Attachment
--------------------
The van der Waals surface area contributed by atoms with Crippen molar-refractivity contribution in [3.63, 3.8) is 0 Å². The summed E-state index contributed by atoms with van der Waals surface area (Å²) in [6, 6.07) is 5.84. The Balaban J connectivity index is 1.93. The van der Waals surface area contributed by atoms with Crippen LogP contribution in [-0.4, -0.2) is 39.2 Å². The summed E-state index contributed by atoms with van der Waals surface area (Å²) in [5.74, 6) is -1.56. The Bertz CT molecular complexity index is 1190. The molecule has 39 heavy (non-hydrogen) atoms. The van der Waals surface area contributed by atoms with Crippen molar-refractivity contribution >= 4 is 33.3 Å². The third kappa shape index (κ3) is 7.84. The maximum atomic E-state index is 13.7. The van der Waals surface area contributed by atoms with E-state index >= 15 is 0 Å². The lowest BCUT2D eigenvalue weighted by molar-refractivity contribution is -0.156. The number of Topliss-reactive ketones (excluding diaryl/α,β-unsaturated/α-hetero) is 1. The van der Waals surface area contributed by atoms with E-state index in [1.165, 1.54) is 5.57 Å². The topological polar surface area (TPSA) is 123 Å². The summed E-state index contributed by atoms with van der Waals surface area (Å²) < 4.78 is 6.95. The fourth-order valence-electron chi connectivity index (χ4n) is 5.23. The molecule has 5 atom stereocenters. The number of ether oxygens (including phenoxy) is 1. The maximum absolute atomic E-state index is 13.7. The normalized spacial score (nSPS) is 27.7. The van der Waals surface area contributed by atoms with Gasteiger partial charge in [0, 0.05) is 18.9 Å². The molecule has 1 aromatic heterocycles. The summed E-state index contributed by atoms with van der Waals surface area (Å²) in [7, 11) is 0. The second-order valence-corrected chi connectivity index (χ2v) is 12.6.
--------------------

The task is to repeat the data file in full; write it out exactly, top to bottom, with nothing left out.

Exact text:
The van der Waals surface area contributed by atoms with Crippen molar-refractivity contribution in [3.63, 3.8) is 0 Å². The summed E-state index contributed by atoms with van der Waals surface area (Å²) in [6, 6.07) is 5.84. The Balaban J connectivity index is 1.93. The van der Waals surface area contributed by atoms with Crippen LogP contribution in [-0.4, -0.2) is 39.2 Å². The summed E-state index contributed by atoms with van der Waals surface area (Å²) in [5.74, 6) is -1.56. The Bertz CT molecular complexity index is 1190. The molecule has 39 heavy (non-hydrogen) atoms. The van der Waals surface area contributed by atoms with Crippen molar-refractivity contribution >= 4 is 33.3 Å². The third kappa shape index (κ3) is 7.84. The maximum atomic E-state index is 13.7. The van der Waals surface area contributed by atoms with E-state index >= 15 is 0 Å². The lowest BCUT2D eigenvalue weighted by molar-refractivity contribution is -0.156. The number of Topliss-reactive ketones (excluding diaryl/α,β-unsaturated/α-hetero) is 1. The van der Waals surface area contributed by atoms with E-state index in [1.165, 1.54) is 5.57 Å². The topological polar surface area (TPSA) is 123 Å². The summed E-state index contributed by atoms with van der Waals surface area (Å²) < 4.78 is 6.95. The fourth-order valence-electron chi connectivity index (χ4n) is 5.23. The molecule has 5 atom stereocenters. The number of ether oxygens (including phenoxy) is 1. The maximum absolute atomic E-state index is 13.7. The normalized spacial score (nSPS) is 27.7. The van der Waals surface area contributed by atoms with Gasteiger partial charge in [0, 0.05) is 18.9 Å². The molecule has 1 aromatic heterocycles. The summed E-state index contributed by atoms with van der Waals surface area (Å²) in [7, 11) is 0. The second-order valence-corrected chi connectivity index (χ2v) is 12.6.